Rushkoff explores how little teens often know about how businesses are using social media to build relationships with them. From TV celebrities to would-be and established YouTube stars on through to marketing the Hunger Games movies, the documentary offers a fascinating look at what drives young people to use social media – both from the perspective of self-empowerment to building relationships with brands and celebs.

I seldom use class time to show clips longer than 5 or 10 minutes. But I found Generation Like to offer such a fascinating look at many sides of social media, culture, and business, that I showed Generation Like in my Social Media class last semester and did so again this semester. Students last semester thought the documentary offered such a great look into several concepts we covered in class, they suggested I show it earlier in the semester this year as a sort of primer. So I did. :)

The documentary offers an opportunity for a great discussion for any social media class. We had a wonderful debate on the implications of social media for society after watching it. If you haven’t seen it, I strongly recommend it. While it is a little over a year old, it is still very applicable.




What’s Changing for Fall 2015? Experimenting With My Principles of PR Semester-Long Project

Happy start to the semester!

I want to quickly provide an update on my plans this fall as we are jumping right into classes here at Shepherd University.  Longtime readers know that I like to start the semester by highlighting fun changes to my classes as I constantly work to improve the education I provide my students.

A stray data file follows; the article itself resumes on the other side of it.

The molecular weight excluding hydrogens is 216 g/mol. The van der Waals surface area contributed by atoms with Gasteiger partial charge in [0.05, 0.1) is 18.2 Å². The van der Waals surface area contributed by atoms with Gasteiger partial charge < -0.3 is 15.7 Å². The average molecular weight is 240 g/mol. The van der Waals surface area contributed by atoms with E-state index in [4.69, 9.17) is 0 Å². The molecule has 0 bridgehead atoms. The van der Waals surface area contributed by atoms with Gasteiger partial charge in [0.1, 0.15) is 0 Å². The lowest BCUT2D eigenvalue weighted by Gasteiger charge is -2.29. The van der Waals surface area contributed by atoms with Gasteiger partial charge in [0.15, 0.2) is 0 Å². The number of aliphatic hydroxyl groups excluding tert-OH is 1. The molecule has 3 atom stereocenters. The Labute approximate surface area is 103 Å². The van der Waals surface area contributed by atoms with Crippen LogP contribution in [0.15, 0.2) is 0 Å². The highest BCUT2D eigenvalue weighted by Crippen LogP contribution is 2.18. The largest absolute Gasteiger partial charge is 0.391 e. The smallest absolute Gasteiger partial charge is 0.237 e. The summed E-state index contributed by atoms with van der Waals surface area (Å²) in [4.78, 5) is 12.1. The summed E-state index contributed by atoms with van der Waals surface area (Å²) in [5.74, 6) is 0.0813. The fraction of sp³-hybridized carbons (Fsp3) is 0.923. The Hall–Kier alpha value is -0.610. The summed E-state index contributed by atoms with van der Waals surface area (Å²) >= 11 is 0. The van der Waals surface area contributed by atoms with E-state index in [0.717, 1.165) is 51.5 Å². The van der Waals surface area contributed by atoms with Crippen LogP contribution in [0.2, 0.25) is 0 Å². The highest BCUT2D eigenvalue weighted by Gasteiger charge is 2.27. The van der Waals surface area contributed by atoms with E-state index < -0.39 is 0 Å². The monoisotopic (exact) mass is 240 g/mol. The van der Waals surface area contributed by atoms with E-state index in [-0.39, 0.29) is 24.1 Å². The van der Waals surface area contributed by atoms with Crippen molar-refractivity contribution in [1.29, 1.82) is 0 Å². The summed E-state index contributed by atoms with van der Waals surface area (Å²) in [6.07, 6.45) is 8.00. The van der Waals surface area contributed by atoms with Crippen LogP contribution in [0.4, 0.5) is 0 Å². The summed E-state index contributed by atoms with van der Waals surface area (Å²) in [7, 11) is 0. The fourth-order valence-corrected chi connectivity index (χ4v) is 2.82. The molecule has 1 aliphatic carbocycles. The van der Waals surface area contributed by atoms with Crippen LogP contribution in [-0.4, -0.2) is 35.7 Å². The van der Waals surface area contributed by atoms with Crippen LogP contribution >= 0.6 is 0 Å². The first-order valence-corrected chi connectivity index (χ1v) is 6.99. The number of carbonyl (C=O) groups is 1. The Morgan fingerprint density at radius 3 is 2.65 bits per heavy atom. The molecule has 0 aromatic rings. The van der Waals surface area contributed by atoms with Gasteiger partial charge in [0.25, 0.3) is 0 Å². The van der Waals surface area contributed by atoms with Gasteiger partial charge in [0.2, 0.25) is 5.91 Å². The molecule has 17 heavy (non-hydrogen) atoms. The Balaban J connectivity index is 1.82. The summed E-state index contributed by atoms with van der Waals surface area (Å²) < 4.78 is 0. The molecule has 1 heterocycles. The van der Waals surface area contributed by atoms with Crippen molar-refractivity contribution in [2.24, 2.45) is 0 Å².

Innovation, experimentation, and iteration are at the heart of what we do as educators. So the beginning of the semester is an exciting “rubber meets the road” time for all of us.


This semester, I’ll highlight my Principles of Public Relations class – our overview course for students in the Strategic Communication concentration. This is a class I haven’t talked about on this blog, even though this class of course does cover some about social media (That’s because, on this blog I have tended to focus on more upper division classes that target social media specifically, and which go into greater depth).

To switch things up, here’s a word on a fun change for my Principles of Public Relations for Fall 2015:

The big development here is that I have updated my “semester long assignment” for the semester into a two-part project. Originally, students worked in teams to address a mock scenario involving an online clothing retailer. I loved this assignment. Students had so much fun and it was an amazing opportunity to see the creativity of our diverse group of students here in the department. The project brought in talents developed in our array of multimedia classes. Each semester, students would impress me by their videos, websites, print materials, and social media.